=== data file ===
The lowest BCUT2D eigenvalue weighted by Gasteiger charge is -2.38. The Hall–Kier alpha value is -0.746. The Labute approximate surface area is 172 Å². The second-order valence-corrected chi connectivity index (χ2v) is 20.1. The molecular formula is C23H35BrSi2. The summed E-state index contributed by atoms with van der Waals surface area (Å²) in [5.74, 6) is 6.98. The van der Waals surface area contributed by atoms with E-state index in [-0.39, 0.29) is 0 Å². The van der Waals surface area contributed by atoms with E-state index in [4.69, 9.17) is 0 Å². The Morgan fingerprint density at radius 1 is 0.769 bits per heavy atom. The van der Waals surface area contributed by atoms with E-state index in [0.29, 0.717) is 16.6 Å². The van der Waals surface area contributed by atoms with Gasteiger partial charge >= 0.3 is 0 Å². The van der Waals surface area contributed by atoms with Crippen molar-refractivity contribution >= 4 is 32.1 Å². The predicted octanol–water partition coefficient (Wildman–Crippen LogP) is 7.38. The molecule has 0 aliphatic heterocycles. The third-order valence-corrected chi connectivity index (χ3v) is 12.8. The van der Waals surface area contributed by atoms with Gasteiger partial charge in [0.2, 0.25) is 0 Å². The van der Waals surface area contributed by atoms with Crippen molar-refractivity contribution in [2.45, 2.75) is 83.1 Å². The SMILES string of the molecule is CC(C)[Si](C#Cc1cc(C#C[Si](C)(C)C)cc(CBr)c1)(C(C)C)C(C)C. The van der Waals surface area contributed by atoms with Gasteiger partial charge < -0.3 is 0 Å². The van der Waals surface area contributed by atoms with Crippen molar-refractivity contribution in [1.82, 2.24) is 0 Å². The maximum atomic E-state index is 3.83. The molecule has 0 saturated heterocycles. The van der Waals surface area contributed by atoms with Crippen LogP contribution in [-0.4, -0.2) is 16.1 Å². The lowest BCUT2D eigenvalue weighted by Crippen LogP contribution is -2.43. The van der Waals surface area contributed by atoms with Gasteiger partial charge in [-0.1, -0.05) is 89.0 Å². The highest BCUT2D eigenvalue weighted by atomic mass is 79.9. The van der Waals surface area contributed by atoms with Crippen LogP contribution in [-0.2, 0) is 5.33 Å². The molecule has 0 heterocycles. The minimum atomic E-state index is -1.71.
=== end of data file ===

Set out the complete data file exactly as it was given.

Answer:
The lowest BCUT2D eigenvalue weighted by Gasteiger charge is -2.38. The Hall–Kier alpha value is -0.746. The Labute approximate surface area is 172 Å². The second-order valence-corrected chi connectivity index (χ2v) is 20.1. The molecular formula is C23H35BrSi2. The summed E-state index contributed by atoms with van der Waals surface area (Å²) in [5.74, 6) is 6.98. The van der Waals surface area contributed by atoms with E-state index in [-0.39, 0.29) is 0 Å². The van der Waals surface area contributed by atoms with E-state index in [4.69, 9.17) is 0 Å². The Morgan fingerprint density at radius 1 is 0.769 bits per heavy atom. The van der Waals surface area contributed by atoms with E-state index in [0.29, 0.717) is 16.6 Å². The van der Waals surface area contributed by atoms with Gasteiger partial charge >= 0.3 is 0 Å². The van der Waals surface area contributed by atoms with Crippen molar-refractivity contribution >= 4 is 32.1 Å². The predicted octanol–water partition coefficient (Wildman–Crippen LogP) is 7.38. The molecule has 0 aliphatic heterocycles. The third-order valence-corrected chi connectivity index (χ3v) is 12.8. The van der Waals surface area contributed by atoms with Gasteiger partial charge in [0.2, 0.25) is 0 Å². The van der Waals surface area contributed by atoms with Crippen molar-refractivity contribution in [2.45, 2.75) is 83.1 Å². The SMILES string of the molecule is CC(C)[Si](C#Cc1cc(C#C[Si](C)(C)C)cc(CBr)c1)(C(C)C)C(C)C. The van der Waals surface area contributed by atoms with Gasteiger partial charge < -0.3 is 0 Å². The van der Waals surface area contributed by atoms with Crippen molar-refractivity contribution in [1.82, 2.24) is 0 Å². The maximum atomic E-state index is 3.83. The molecule has 0 saturated heterocycles. The van der Waals surface area contributed by atoms with Crippen LogP contribution in [-0.4, -0.2) is 16.1 Å². The lowest BCUT2D eigenvalue weighted by Crippen LogP contribution is -2.43. The van der Waals surface area contributed by atoms with Gasteiger partial charge in [-0.1, -0.05) is 89.0 Å². The highest BCUT2D eigenvalue weighted by atomic mass is 79.9. The van der Waals surface area contributed by atoms with Crippen LogP contribution in [-0.2, 0) is 5.33 Å². The molecule has 0 heterocycles. The minimum atomic E-state index is -1.71.